Interventional cardiology

News in brief: Gender disparity in post-MI therapy; NSTEMI interventions in very elderly; Apabetalone prevents COVID-19 cardiac injury


Gender disparity in cardiovascular preventive treatments

Australian women are less likely than men to receive guideline-recommended preventive medication following a heart attack or stroke, a new study shows.

Date from 8,278 patients who had a major cardiovascular event showed that 51% of women and 58% of men were using both blood-pressure- and lipid-lowering medications three months after a MI or stroke event, decreasing to 48% and 53%, respectively, at 12 months after an event.

Adjusting for potential confounders, women were 9% less likely than men to be using both medications and 19% more likely to use neither medication three months after a MI or stroke event.


Invasive NSTEMI management benefit irrespective of age

Coronary angiography should be investigated in more trials in very elderly patients (over 85) with non‐ST‐elevation myocardial infarction (NSTEMI) because of the good outcomes seen in real world practice, according to cardiologists at Austin Health Melbourne.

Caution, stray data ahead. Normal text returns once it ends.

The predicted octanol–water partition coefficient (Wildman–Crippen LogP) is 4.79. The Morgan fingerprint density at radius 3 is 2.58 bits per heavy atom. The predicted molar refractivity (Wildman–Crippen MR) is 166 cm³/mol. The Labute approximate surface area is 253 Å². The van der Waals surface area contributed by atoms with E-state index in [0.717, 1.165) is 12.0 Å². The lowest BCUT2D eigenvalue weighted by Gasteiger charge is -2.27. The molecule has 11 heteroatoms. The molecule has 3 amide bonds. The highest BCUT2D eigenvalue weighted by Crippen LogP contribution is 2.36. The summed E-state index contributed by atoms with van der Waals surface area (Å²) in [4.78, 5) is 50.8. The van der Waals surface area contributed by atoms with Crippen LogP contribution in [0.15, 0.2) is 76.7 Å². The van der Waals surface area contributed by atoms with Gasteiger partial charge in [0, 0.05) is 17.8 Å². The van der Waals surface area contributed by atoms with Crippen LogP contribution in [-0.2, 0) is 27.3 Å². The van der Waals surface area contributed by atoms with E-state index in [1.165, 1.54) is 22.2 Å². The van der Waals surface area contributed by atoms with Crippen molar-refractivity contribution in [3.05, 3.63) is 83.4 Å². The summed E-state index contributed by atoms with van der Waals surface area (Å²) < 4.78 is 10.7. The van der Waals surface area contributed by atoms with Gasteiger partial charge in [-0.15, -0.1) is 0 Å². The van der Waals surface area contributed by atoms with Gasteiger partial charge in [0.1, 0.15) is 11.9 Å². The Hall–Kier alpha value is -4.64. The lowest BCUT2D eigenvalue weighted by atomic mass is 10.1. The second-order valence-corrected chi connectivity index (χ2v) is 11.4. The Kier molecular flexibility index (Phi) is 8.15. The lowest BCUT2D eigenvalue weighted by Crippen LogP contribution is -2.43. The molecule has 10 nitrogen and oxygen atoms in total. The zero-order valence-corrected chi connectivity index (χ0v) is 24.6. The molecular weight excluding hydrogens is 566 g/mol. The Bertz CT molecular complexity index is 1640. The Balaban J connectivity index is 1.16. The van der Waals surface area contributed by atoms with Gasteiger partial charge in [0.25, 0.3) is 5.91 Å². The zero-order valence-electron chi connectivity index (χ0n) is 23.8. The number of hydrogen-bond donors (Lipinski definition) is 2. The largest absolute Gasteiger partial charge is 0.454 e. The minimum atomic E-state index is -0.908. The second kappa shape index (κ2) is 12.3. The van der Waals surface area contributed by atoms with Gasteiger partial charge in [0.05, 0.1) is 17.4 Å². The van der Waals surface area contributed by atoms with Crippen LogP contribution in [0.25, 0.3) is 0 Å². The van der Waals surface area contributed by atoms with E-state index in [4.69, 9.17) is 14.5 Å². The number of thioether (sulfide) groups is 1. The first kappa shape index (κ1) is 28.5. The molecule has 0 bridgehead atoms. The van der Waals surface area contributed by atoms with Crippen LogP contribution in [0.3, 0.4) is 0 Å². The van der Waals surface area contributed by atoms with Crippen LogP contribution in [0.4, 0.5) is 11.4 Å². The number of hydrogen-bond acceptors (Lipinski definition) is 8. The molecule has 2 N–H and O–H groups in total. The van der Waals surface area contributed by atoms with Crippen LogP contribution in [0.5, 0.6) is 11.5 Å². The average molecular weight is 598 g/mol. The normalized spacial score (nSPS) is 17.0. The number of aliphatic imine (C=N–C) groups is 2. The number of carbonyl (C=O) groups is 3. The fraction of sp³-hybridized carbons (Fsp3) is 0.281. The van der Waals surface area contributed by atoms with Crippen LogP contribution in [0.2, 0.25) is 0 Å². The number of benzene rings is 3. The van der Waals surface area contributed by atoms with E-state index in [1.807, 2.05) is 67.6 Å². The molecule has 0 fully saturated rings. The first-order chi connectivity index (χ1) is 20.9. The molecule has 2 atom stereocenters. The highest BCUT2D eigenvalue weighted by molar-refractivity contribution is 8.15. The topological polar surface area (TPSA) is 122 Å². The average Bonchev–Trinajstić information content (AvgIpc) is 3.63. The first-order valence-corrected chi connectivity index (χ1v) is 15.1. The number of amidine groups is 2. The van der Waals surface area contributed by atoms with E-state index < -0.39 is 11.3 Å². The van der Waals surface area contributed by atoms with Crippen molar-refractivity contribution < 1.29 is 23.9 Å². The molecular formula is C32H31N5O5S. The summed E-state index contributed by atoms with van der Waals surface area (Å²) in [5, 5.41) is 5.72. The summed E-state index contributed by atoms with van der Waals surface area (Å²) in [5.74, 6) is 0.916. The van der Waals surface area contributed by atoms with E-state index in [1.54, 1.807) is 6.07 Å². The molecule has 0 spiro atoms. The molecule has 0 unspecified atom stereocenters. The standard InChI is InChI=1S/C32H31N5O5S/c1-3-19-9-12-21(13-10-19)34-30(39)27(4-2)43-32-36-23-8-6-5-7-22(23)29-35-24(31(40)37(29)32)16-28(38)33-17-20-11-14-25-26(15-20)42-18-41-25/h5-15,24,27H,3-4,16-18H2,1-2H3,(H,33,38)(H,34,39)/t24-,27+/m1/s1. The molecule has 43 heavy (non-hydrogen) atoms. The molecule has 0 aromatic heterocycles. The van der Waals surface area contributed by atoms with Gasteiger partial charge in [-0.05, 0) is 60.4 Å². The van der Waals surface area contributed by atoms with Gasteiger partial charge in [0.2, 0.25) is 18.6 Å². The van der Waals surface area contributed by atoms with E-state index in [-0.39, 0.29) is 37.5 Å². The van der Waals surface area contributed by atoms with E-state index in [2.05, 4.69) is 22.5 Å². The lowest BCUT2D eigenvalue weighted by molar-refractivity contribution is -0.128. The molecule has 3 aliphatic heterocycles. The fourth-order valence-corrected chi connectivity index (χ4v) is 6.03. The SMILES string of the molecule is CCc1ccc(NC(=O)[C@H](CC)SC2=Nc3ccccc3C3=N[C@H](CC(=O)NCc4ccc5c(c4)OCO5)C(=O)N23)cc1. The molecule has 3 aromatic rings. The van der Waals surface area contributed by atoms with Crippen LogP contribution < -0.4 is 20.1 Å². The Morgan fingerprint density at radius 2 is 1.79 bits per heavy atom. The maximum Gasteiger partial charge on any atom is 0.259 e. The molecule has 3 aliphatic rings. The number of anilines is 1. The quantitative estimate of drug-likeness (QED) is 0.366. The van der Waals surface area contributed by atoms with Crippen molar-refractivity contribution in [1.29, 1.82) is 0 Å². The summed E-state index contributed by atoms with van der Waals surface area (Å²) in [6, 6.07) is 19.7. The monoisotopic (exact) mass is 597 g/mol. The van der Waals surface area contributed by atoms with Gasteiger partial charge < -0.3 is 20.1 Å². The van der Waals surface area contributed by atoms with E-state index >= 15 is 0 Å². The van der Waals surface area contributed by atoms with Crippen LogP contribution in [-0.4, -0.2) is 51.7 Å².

In a review of outcomes for 1052 NSTEMI patients over 85 years of age, the 99 (9.4%) patients  who had invasive management showed improved survival without significant differences in bleeding or stroke, they found.

After adjusting for age, functional status, cognition and cardiovascular risk factors, invasive management was the strongest predictor for survival (HR 0.47), they reported in the Internal Medicine Journal


Apabetalone shows promise against COVID-19 cardiac injury

The atherosclerosis therapy apabetalone may have potential in treating cardiovascular inflammatory injury caused by COVID-19, according to work being done at the QIMR Berghofer Medical Research Institute in Brisbane.

The bromodomain inhibitor is being tested by the Cardiac Bioengineering Research Group, using miniature human heart organoids to understand how COVID-19 causes cardiac damage. Associate Professor James Hudson said their research showed that COVID-19 inflammatory factors activated bromodomain protein 4 in the heart ,and also showed that apabetalone was effective at blocking the inflammatory response.

Apabetalone also inhibited the expression of the cell membrane ACE2 receptor which led to reduced SARS-CoV-2 infection in cardiomyocytes which in turn decreased heart damage, he said.

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